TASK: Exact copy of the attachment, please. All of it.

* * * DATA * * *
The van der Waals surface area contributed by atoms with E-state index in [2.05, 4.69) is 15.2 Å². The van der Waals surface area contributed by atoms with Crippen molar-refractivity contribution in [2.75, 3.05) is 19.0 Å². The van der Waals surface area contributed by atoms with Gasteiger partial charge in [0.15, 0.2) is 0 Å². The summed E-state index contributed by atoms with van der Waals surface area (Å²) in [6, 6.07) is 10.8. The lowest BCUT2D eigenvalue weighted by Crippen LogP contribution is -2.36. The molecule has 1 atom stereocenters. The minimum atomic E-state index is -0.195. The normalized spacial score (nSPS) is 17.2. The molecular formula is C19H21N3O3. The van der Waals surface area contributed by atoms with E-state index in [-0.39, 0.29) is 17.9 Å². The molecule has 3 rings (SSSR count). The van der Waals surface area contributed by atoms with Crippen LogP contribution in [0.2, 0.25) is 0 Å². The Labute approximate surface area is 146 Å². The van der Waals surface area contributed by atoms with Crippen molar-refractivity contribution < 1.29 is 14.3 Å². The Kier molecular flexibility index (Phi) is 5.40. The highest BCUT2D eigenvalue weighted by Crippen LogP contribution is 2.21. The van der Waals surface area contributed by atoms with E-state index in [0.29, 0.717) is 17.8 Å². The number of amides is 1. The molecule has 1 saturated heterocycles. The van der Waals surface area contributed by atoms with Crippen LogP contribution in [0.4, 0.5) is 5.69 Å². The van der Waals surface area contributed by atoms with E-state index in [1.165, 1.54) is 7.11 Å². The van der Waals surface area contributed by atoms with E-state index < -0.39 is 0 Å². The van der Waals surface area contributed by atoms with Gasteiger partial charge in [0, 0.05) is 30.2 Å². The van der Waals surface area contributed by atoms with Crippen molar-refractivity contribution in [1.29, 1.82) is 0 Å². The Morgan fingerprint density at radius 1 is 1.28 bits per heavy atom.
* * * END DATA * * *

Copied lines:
The van der Waals surface area contributed by atoms with E-state index in [2.05, 4.69) is 15.2 Å². The van der Waals surface area contributed by atoms with Crippen molar-refractivity contribution in [2.75, 3.05) is 19.0 Å². The van der Waals surface area contributed by atoms with Gasteiger partial charge in [0.15, 0.2) is 0 Å². The summed E-state index contributed by atoms with van der Waals surface area (Å²) in [6, 6.07) is 10.8. The lowest BCUT2D eigenvalue weighted by Crippen LogP contribution is -2.36. The molecule has 1 atom stereocenters. The minimum atomic E-state index is -0.195. The normalized spacial score (nSPS) is 17.2. The molecular formula is C19H21N3O3. The van der Waals surface area contributed by atoms with E-state index in [-0.39, 0.29) is 17.9 Å². The molecule has 3 rings (SSSR count). The van der Waals surface area contributed by atoms with Crippen LogP contribution in [0.2, 0.25) is 0 Å². The Labute approximate surface area is 146 Å². The van der Waals surface area contributed by atoms with Crippen molar-refractivity contribution < 1.29 is 14.3 Å². The Kier molecular flexibility index (Phi) is 5.40. The highest BCUT2D eigenvalue weighted by Crippen LogP contribution is 2.21. The van der Waals surface area contributed by atoms with E-state index in [0.29, 0.717) is 17.8 Å². The number of amides is 1. The molecule has 1 saturated heterocycles. The van der Waals surface area contributed by atoms with Crippen LogP contribution in [0.4, 0.5) is 5.69 Å². The van der Waals surface area contributed by atoms with E-state index in [1.165, 1.54) is 7.11 Å². The van der Waals surface area contributed by atoms with E-state index < -0.39 is 0 Å². The van der Waals surface area contributed by atoms with Gasteiger partial charge in [0, 0.05) is 30.2 Å². The van der Waals surface area contributed by atoms with Crippen molar-refractivity contribution in [1.29, 1.82) is 0 Å². The Morgan fingerprint density at radius 1 is 1.28 bits per heavy atom.